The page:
The Influence of Geography and Measurement in Estimating Cigarette Price Responsiveness
We use data from the 2006–07 and 2010–11 waves of the Tobacco Use Supplement of the Current Population Survey to calculate cigarette price elasticities that compensate for within-state cigarette prices. We use four state-level cigarette price measures and two sub-state-level cigarette price measures. One of the local price measures allows for tax avoidance-related travel opportunities, while the other does not. For the two local price measures, we exploit month specific changes in these two prices in 446 sub-state areas of the United States. We document substantial variation in within-state prices, and we calculate that this variation approximately triples estimates of cigarette price responsiveness compared to using state-level prices. When using local prices and allowing price variation from tax avoidance-related travel opportunities, we calculate that a 10% rise in cigarette prices reduces cigarette consumption by a mean of 3.1%, which ranges from a 2.2% reduction at a price level $3 to a 6.7% reduction at a price level of $9.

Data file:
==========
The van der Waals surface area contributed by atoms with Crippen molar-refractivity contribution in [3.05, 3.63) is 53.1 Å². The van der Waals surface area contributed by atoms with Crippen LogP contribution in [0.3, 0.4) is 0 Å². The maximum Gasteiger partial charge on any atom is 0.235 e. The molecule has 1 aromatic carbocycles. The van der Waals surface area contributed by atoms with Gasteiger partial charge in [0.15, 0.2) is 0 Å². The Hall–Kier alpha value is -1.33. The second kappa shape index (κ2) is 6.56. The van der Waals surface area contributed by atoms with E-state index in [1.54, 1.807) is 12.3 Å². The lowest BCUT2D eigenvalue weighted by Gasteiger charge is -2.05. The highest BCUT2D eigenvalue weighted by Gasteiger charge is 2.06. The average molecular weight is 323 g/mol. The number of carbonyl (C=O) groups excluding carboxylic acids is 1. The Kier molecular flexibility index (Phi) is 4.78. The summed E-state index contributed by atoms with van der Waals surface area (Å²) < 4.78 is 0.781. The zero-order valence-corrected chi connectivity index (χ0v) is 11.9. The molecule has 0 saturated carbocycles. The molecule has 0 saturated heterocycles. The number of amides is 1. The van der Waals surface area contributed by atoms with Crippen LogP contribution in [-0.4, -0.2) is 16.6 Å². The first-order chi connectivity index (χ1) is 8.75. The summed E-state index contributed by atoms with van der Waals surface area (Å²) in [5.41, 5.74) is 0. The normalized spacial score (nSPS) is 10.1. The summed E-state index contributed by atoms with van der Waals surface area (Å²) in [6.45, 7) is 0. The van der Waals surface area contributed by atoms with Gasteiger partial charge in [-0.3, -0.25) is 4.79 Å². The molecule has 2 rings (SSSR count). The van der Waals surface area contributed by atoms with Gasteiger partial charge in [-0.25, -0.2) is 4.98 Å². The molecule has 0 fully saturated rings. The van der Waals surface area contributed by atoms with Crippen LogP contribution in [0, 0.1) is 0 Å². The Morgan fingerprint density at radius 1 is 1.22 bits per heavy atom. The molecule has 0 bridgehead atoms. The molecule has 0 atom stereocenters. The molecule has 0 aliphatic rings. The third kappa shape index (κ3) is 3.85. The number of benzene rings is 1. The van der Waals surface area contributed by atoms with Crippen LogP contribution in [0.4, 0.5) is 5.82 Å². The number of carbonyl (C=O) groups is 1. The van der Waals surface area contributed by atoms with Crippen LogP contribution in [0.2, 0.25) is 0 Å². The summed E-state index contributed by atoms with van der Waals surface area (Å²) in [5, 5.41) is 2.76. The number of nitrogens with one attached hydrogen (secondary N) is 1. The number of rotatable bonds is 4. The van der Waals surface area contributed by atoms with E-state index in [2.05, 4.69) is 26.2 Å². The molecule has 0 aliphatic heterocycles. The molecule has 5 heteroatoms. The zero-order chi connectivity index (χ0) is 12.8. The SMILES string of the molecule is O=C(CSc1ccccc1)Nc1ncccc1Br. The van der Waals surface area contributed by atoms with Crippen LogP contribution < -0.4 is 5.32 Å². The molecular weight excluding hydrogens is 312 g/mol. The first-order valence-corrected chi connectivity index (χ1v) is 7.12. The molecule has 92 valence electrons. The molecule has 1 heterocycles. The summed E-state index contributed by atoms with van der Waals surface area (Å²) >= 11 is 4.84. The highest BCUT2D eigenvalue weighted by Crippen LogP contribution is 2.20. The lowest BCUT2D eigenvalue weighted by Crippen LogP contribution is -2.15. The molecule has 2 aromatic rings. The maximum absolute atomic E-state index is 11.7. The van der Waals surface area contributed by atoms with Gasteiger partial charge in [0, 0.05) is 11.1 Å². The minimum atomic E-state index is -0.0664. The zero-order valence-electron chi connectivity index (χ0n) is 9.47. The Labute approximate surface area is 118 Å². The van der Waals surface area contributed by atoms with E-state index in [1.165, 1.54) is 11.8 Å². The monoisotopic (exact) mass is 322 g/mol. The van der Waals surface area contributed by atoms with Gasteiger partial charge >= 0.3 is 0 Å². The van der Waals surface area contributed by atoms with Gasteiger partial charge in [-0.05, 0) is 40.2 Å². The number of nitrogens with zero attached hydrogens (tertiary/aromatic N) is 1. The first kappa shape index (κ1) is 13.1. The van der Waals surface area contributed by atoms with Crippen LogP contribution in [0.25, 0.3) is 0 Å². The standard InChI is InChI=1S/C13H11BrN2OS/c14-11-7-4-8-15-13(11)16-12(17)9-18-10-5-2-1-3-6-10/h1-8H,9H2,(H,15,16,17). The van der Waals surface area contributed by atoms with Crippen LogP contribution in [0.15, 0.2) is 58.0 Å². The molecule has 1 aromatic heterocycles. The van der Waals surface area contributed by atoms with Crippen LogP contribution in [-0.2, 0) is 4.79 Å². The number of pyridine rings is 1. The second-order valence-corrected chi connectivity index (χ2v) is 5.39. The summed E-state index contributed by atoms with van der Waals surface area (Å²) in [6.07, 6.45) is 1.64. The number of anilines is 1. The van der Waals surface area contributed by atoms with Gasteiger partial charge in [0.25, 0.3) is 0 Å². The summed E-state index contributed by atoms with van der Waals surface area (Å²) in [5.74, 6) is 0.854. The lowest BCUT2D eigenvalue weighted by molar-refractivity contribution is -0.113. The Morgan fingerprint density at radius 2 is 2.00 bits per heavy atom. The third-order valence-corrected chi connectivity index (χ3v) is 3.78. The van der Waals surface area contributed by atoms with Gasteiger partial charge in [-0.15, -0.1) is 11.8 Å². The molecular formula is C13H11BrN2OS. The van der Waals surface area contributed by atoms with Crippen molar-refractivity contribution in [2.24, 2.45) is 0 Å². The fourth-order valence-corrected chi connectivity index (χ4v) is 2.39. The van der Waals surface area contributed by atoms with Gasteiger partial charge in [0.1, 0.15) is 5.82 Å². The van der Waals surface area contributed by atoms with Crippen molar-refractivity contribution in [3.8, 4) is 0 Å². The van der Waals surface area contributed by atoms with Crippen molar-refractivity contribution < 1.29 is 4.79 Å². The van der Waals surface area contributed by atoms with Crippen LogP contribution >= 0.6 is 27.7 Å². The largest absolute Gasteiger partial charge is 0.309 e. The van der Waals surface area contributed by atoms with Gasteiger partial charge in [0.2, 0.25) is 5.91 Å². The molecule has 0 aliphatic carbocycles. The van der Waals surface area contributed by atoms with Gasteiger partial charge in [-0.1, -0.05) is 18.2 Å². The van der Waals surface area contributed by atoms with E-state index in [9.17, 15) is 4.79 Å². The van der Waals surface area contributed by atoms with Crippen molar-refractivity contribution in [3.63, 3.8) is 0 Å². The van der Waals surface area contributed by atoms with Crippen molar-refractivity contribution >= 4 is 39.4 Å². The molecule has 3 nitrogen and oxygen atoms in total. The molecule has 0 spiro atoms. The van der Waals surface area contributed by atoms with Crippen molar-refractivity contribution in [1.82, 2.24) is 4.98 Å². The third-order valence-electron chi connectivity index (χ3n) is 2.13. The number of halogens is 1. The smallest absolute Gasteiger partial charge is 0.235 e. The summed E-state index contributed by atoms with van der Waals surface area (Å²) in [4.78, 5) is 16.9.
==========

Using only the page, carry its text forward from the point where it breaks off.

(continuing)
Topics: Cost-effectiveness / Economic impact of tobacco control / Impact on demand / Impact on the poor / Jobs and productivity / Tax and price / Tax avoidance and evasion / Tax levels and structure / Tobacco taxes revenues
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